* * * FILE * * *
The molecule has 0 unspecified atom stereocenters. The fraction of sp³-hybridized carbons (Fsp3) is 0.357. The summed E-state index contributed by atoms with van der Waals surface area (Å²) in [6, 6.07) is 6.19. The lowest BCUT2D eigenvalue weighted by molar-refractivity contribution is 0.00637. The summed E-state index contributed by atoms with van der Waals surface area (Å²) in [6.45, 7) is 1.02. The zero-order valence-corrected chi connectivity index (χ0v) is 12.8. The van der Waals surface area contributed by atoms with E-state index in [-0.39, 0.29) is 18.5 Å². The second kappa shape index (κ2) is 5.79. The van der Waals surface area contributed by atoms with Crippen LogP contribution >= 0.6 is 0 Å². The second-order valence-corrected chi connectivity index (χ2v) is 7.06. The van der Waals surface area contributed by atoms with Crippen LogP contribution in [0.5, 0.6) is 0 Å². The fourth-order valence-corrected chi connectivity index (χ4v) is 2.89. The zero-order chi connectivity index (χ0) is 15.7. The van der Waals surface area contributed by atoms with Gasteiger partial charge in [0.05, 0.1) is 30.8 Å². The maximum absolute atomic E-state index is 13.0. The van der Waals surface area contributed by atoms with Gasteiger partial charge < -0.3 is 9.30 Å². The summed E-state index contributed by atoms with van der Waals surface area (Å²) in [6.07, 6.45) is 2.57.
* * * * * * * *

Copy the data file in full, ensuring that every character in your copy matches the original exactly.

The molecule has 0 unspecified atom stereocenters. The fraction of sp³-hybridized carbons (Fsp3) is 0.357. The summed E-state index contributed by atoms with van der Waals surface area (Å²) in [6, 6.07) is 6.19. The lowest BCUT2D eigenvalue weighted by molar-refractivity contribution is 0.00637. The summed E-state index contributed by atoms with van der Waals surface area (Å²) in [6.45, 7) is 1.02. The zero-order valence-corrected chi connectivity index (χ0v) is 12.8. The van der Waals surface area contributed by atoms with E-state index in [-0.39, 0.29) is 18.5 Å². The second kappa shape index (κ2) is 5.79. The van der Waals surface area contributed by atoms with Crippen LogP contribution >= 0.6 is 0 Å². The second-order valence-corrected chi connectivity index (χ2v) is 7.06. The van der Waals surface area contributed by atoms with Crippen LogP contribution in [0.5, 0.6) is 0 Å². The fourth-order valence-corrected chi connectivity index (χ4v) is 2.89. The zero-order chi connectivity index (χ0) is 15.7. The van der Waals surface area contributed by atoms with Gasteiger partial charge in [0.05, 0.1) is 30.8 Å². The maximum absolute atomic E-state index is 13.0. The van der Waals surface area contributed by atoms with Gasteiger partial charge < -0.3 is 9.30 Å². The summed E-state index contributed by atoms with van der Waals surface area (Å²) in [6.07, 6.45) is 2.57.